HIV-positive status no longer equates with emaciation. In fact, if anything, patients are more likely to be over- than under-weight, and this can affect the success of their treatments. Here, some guidance for clinicians on how to address the issue.
The traditional image of those with HIV and AIDS is of an emaciated, skeletal person wracked with nausea and diarrhea. But that image is at least 20 years out of date. Today, with extended lifespans thanks to highly active antiretroviral therapy (ART), people with HIV and AIDS, like most Americans, are far more likely to be overweight than underweight.
One study of 681 people with HIV/AIDS found that almost half (44%) were overweight or obese when they started treatment. Within six months, 53% were overweight or obese, and by two years 56% were in that category.1
“The findings that almost half of patients were overweight or obese at ART initiation, and 1 in 5 patients moved to a deleterious BMI category within 2 years of ART initiation are alarming. ART therapy provides only a modest contribution to weight gain in patients. Obesity represents a highly prevalent condition in patients with HIV infection and an important target for intervention.”1
Registered dietician Amanda Proscia, who works at the Center for AIDS Research and Treatment at North Shore Healthcare System in New York, sees those numbers in real life every day. “People are living longer today with the new ART, so, like the regular public, they choose foods that aren’t so healthy,” she said.
That’s particularly dangerous for people with HIV, who already have an increased risk of cardiovascular disease (CVD) and diabetes.2-5 In addition, recent studies find that ART treatment is less effective in obese patients as well as underweight patients, and that obese patients have higher levels of circulating inflammatory proteins.6,7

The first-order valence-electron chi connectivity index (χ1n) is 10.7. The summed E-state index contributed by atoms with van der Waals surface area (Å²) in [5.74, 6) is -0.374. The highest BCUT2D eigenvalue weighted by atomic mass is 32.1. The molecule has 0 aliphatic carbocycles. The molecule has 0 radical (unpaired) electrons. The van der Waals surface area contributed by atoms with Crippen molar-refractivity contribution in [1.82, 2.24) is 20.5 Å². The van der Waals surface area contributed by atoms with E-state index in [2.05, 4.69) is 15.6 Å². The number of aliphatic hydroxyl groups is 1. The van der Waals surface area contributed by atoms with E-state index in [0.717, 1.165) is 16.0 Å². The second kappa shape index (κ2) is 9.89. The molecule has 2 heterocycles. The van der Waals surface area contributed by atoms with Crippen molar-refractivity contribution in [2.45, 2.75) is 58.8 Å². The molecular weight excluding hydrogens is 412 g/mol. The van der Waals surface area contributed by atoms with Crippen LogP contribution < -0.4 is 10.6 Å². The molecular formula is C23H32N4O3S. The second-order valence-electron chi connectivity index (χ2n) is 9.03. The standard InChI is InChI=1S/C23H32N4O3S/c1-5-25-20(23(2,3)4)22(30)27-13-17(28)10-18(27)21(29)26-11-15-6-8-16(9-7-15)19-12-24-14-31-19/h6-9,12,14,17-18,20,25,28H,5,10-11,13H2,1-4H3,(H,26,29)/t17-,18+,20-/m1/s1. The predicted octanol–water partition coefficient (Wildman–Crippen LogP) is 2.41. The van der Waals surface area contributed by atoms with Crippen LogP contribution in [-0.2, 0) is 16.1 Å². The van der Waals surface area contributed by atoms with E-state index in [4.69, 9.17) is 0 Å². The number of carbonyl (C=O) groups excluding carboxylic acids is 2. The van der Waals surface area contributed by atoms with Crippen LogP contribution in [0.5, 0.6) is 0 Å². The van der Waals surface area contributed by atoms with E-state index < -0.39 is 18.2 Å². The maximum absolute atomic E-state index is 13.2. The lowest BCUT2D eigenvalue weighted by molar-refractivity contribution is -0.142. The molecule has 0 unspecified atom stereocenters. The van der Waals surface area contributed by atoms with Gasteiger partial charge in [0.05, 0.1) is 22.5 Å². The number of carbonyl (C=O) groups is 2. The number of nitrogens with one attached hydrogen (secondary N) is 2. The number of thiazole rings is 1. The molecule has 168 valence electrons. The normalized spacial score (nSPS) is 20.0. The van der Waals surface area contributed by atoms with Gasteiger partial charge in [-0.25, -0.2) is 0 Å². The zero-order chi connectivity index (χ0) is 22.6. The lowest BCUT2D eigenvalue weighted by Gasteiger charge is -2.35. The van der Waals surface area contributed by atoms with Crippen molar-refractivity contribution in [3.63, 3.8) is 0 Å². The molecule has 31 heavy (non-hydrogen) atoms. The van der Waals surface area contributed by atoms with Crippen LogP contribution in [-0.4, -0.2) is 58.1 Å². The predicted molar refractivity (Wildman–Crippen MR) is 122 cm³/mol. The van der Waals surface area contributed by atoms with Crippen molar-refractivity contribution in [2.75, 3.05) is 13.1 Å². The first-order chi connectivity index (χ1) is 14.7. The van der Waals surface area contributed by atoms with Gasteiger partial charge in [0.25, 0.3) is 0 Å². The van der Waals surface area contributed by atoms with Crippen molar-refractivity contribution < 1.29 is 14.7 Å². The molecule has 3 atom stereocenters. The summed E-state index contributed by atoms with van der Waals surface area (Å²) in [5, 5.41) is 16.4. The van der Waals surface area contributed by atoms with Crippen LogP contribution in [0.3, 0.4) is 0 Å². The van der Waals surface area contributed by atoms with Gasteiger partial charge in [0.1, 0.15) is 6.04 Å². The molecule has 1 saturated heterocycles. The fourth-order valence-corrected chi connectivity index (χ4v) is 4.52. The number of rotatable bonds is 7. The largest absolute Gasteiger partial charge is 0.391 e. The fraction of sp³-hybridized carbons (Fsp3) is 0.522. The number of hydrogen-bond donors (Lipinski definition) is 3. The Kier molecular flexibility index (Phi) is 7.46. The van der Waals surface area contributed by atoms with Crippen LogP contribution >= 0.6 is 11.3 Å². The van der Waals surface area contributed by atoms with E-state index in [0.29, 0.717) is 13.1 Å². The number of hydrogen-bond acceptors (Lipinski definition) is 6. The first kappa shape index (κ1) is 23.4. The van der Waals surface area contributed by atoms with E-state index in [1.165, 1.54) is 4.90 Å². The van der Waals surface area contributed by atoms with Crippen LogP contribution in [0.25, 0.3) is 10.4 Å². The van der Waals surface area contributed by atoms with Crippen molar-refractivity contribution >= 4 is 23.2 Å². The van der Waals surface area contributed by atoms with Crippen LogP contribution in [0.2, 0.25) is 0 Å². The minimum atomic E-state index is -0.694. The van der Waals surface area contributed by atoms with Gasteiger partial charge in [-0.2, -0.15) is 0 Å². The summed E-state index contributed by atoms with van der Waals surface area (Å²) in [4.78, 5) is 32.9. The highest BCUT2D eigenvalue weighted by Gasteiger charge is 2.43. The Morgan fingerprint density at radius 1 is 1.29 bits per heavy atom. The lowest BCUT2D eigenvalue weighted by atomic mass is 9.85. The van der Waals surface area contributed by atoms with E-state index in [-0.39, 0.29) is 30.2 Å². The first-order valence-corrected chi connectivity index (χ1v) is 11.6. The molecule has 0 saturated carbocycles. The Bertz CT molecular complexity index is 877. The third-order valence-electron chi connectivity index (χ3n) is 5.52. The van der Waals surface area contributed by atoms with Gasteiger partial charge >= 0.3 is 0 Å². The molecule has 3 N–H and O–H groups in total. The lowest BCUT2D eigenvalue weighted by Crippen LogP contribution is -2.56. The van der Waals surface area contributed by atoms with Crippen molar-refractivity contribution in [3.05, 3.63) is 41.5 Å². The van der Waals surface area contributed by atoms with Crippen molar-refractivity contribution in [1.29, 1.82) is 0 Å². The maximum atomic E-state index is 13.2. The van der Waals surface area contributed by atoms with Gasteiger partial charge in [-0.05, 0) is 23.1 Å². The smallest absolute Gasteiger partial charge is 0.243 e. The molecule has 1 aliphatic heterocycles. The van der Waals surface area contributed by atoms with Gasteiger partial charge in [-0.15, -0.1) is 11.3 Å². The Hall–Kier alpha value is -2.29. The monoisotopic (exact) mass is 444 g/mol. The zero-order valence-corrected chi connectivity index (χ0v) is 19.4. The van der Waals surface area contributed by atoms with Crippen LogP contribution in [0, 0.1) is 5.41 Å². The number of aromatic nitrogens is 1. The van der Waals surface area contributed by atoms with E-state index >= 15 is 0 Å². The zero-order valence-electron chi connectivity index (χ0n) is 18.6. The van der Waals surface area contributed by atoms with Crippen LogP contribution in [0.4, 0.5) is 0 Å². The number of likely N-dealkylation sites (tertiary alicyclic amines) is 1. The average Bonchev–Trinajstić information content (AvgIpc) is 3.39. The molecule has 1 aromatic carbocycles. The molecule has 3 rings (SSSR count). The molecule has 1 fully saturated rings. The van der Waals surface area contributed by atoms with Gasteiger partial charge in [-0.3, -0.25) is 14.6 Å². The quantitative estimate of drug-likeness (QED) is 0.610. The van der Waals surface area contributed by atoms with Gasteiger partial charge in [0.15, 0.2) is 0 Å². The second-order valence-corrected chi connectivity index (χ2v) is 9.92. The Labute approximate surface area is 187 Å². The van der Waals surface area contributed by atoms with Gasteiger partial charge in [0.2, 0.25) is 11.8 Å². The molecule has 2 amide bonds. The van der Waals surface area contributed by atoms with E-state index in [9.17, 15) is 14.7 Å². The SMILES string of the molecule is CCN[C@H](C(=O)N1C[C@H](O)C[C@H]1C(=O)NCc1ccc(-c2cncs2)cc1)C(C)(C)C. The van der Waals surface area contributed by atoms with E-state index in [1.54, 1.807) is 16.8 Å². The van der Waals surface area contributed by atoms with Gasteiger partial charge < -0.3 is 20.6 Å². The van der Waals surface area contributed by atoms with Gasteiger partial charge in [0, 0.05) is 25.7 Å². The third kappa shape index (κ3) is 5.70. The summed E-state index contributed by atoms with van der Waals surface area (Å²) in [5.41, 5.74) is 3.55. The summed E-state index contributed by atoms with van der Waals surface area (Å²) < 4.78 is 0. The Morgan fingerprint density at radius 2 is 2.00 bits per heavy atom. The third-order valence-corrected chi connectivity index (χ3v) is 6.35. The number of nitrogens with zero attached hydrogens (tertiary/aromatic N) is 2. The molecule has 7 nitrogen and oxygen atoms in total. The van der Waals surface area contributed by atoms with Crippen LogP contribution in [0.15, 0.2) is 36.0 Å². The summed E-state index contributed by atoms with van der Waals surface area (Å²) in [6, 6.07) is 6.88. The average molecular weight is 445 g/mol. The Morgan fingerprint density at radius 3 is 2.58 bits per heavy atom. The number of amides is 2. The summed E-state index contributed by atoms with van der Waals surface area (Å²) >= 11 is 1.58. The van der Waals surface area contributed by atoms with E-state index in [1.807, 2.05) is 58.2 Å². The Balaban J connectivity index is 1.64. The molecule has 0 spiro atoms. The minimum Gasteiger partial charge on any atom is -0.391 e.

Although there appears to be some effect of CD4 count and protease inhibitors on weight gain, it doesn’t come close to explaining the rise in obesity.1 But diet does.
“When I talk to patients, they admit that they don’t eat breakfast, they eat a huge lunch with a lot of meat and cheese, and they overeat at night,” Proscia said.
For this reason, as well as to strengthen patients’ immune systems and reduce their risk of metabolic diseases, Proscia spends much of her time counseling patients on the basics of good nutrition. It’s not complicated, she says: lean protein like fish, lots of beans, vegetables and fruit, low-fat dairy, and whole grains.
Yet studies find that HIV-infected adults consume more overall fat and saturated fat than recommended, and less fiber, and that low fiber intake is associated with a higher incidence of lipodystrophy.9-11 A low-fiber diet, one author wrote, suggests a “lack of dietary quality, as whole grains, fruits and vegetables, nuts and seeds are major sources of fiber.”10,12 Other work finds that people with HIV may be deficient in micronutrients such as vitamin E and magnesium, and have diets high in sodium.11
Meanwhile, a diet high in calcium and fruits and vegetables appear protective against hypertension in HIV-infected individuals, as it is among people without HIV.13
Unfortunately, physicians rarely counsel patients on lifestyle issues like nutrition and weight management despite studies that find doctors carry a lot of weight (no pun intended) when it comes to changing patient behavior.14-17
However, as a review in American Family Physician noted, clinicians face several barriers to nutritional counseling. These include a lack of time, financial disincentives, competing agendas, a perception that nutritional counseling is not effective, lack of knowledge about nutrition, lack of training and expertise in lifestyle modification techniques, and uncertainty about changing guidelines.18
In addition, insurance may not cover referrals to nutritionists, or clinicians may not have access to registered dieticians. Also patients who already face numerous medical appointments and who experience social and economic barriers to health care may not want to or be able to add another appointment to their schedule.